Looking to engage your employees with the latest tricks so they are more creative? Sure, we all are. But this whole notion of "employee engagement" isn't something we implement as a program or enforce as some sort of top-down policy. That actually disengages employees. Talk about a creativity killer.

And we can't try to force happiness down our employees' throats so they are more creative. Listen, letting them bring their dog to work on Friday is pretty nifty, and may make someone happy (the dog may actually dread it).

But the following Monday, if employees are going through the motions just doing the necessary work to collect a paycheck, guess what? They are not engaged.

So how do you really engage your employees to be more creative? Here's a little secret: Employee engagement, in its clearest and simplest form, is the emotional commitment the employee has to the organization and its goals.

That's it. And the reason this is so important is because when they are emotionally committed as employees, they give discretionary effort. There's the solution to your creativity problem.

The best way to tap into their creativity is to engage your employees from the neck up. But to do that, everybody -- managers, executives, HR bosses, founders and team leader -- have to pitch in to foster the environment for the creative brains in the room to be activated to their fullest potential.

Here are 8 practical ways you can do that.

Creative strategy No. 1: Give them tools they want to work with.

Have you asked what resources and tools employees may need to collaborate quickly and efficiently? Tap into their resources, technological savviness, and creative expertise. Inviting their best ideas is actually already promoting a collaborative culture of creativity that spits in the face of organizational silos.

Creative strategy No. 2: Let people make their own decisions.

Creativity is not driven by closed-door meetings in the C-suite where thinking and decisions filter down to the worker bees. Engagement that drives creativity means empowering your tribe to use their brains to make decisions on things that will affect them in the frontlines -- where decisions are made every day. If your employees feel like their best ideas are going to be implemented by themselves, you will have released discretionary effort across the organization. My consulting advice to leaders: Push your authority down, let them make their own decisions, and watch a culture of leadership develop before your eyes.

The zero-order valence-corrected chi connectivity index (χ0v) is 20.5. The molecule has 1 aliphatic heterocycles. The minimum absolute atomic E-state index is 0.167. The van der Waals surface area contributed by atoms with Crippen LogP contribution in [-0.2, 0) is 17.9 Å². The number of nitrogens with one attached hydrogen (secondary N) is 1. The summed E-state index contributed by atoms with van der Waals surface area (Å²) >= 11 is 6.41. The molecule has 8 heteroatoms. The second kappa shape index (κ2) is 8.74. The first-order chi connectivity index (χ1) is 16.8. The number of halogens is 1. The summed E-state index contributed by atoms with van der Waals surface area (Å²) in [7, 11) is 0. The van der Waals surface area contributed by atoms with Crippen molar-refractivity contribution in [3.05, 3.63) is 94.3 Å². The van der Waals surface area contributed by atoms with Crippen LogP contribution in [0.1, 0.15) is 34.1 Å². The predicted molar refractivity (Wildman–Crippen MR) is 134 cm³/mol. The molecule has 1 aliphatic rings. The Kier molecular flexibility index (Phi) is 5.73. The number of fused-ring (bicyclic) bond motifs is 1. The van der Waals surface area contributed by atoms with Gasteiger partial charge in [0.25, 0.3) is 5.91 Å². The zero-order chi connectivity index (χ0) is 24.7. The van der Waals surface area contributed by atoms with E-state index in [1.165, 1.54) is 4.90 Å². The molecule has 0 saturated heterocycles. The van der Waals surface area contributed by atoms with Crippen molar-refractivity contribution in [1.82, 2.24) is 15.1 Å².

Creative strategy No. 3: Let problem solving happen across functions and teams.

Allow for collaboration to happen between functions and departments that may have some synergy between them to get a project done. Make sure information is available and flowing about what the other is doing so that there's more transparency. Network and involve other people that can help your team. Get buy-in and sell an idea to other audiences to test it out.

Creative strategy No. 4: Switch job roles.

Plan a day where employees get a chance to step into the roles of other colleagues in different functions. Give them an opportunity to see workplace challenges from an unfamiliar place. This helps to expose them to new ideas and thinking.

Creative strategy No. 5: The physical workspace.

For teams to get creative, they need a variety of meeting places. Having both open and closed workspaces appeals to different personality types and helps to break down silos. Think informal hangout lounges, long table workstations, and quiet rooms for small groups to huddle or individuals to have focused solitude. To stay productive, designate "play areas" and game rooms for frequent breaks to re-energize people after intense work sessions.

Creative strategy No. 6: Remote collaboration.

It goes without saying, so I'll keep this one short. Technology must be in place for remote collaboration (video conferencing, communication apps, etc.) to happen from anywhere, at any time, through both desktop and mobile devices.

Creative strategy No. 7: Allow for social networking to happen.

Some companies fear that the use of social media will take away from productivity. But think about this: What if you creatively welcomed branding and customer engagement through your people's own social networking? PC giant Dell lets employees "speak for Dell" on their social networks, using their own free thinking instead of being handed-down generic corporate script.

Creative strategy No. 8: Make sure your people are bonding.

Some employees may not even know about each other's personal lives for weeks or months, and they're sitting ten feet across from each other! It is just as much the manager's responsibility to make sure that their people are getting to know each other, so they can work closer and more creatively together. Take a Friday every quarter to do something fun together, like paintballing, bowling or an outing at the park. The point is you want to build a sense of community within your organization.

Final Thoughts

I'll leave you with this simple formula: Fostering employee engagement = high creativity. Encouraging creativity = high employee engagement. They are intertwined.

Before you get to that place where people are walking by each other without making eye-contact, and fear is palpable, figure out your engagement situation. Then start asking your own employees what they need to be more creative.